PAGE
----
If you plan on maintaining a sizable lawn and want to keep it green during the growing season, a permanent in-ground irrigation system can conserve water and save time, too. A properly installed system can deliver just the right amount of water when and where your lawn needs it, and it eliminates the need to drag portable sprinklers and hoses all over the yard. In-ground sprinkler systems also make sense for a vacation home that you visit irregularly or if you travel frequently and are not always home in summer to attend to your lawn’s water needs.
HOW PERMANENT SPRINKLER SYSTEMS WORK
A typical in-ground sprinkler system delivers water via a network of underground pipes to all areas of a lawn. It consists of multiple control valves, each of which can either stop or start the flow of water to an area of lawn, or zone. Each zone consists of several sprinkler heads attached to buried pipes by risers (short vertical pipes) that are arranged to provide uniform water coverage to the grass in that area. Systems are divided into zones because household water pressure is capable of supplying only a limited number of sprinklers at one time.
2 TYPES OF SYSTEMS
There are two types of in-ground irrigation systems, manual and automatic. A fully automatic in-ground system will typically include a programmable controller that allows you to schedule when and where various portions of your lawn will be watered. A signal from the controller activates a small servo-motor that opens or closes each control valve at the programmed time. Some automatic systems, are equipped with moisture sensors (weather or soil) that override the controller program and prevent the system from turning on during rainy weather or after rain, while the soil remains moist. A manual system requires that you turn the control valves on and off by hand at your desire.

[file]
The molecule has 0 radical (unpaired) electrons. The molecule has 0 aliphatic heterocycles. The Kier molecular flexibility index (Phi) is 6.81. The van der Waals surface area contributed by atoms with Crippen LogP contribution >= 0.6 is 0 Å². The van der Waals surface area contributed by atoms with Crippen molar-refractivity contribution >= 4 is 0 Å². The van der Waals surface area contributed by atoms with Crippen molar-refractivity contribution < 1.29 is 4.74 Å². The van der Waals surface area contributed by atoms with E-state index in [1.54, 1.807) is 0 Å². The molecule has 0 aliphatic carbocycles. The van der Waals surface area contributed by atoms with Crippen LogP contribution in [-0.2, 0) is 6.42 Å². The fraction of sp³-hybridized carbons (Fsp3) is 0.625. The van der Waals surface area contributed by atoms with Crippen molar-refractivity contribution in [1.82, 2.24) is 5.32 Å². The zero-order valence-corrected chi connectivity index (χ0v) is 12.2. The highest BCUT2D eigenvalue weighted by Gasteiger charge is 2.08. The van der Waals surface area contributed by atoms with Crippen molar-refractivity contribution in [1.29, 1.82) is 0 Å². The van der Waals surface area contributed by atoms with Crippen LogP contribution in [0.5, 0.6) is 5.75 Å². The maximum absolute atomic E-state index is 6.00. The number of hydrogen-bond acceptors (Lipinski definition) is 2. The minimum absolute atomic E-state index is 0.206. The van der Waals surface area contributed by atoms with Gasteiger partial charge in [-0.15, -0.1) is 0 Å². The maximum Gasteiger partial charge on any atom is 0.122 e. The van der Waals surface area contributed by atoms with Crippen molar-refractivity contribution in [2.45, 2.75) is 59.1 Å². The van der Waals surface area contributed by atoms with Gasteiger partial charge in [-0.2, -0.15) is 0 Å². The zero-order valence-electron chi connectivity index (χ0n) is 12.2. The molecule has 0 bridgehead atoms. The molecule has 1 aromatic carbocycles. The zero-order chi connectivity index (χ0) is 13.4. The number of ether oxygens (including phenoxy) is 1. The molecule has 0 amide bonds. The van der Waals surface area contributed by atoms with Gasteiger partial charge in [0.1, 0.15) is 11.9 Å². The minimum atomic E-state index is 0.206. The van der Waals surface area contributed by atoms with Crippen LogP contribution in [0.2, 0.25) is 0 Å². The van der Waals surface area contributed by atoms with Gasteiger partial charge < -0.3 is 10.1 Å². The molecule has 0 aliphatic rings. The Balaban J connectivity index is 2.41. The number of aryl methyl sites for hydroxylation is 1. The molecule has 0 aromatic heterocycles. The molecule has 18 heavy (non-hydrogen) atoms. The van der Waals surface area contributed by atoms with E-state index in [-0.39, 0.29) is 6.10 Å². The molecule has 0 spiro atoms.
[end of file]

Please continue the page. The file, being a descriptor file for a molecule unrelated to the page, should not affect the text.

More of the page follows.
A well designed sprinkler system will deliver water evenly to all grass areas. It’s important to select heads that provide the right spray pattern for your needs but also avoid overspray onto streets, paths, driveways, patios, buildings and unwary passersby. Also, avoid placing a sprinkler where It will spray directly onto the trunks of trees and thereby damage the bark. The sheer force of the water pressure can score the bark, and constant wetting weakens it, making it more susceptible to pests and diseases.
SAVE TIME AND MONEY BY WATERING THE RIGHT WAY
True, water is essential to lawns. But too much or too little can harm them. Running the sprinkler all night wastes a precious resource and sets up the right conditions for disease. Frequent, light watering sets up your lawn for trouble in hot weather. Here are a few easy pointers for correct watering.
You want deep, infrequent waterings that get into the root zone. That means at least half an inch twice a week, or an inch once a week as a rule of thumb.
WHEN TO WATER
Early in the morning is the ideal time to water for most lawns. There’s less wind, less hot sun, and your lawn has a full day to dry. Watering at night invites mildew and fungus. In the hot afternoon, much of your water can be lost to wind and evaporation. If you live in the dry southwest, though, the rules are different. There, watering in the evening or night causes less evaporation.
USE THE SCREWDRIVER TEST
You can water carefully and properly, but if the water isn’t absorbed, your efforts are wasted. The only way to tell for sure whether the water is soaking in is by testing. Stick an 8-inch screwdriver into the ground after watering. If it goes in 6 inches, you’ve watered well.
MAKE SURE YOU’RE WATERING EVENLY
Sprinklers are ornery things. They don’t always put water down equally. To make sure water is going where it’s supposed to, place a few empty soup cans around your lawn, and run your sprinkler for about 20 minutes. If water collects evenly in the cans, you know your sprinkler is doing its job.
BE ACCURATE: USE A RAIN GAUGE
How do you know how much you’ve watered unless you’ve measured? That’s what’s nice about water gauges. At a glance, you can tell how much water has gone on your lawn – either from your sprinkler or rain. You’ll find gauges at most lawn and garden centers.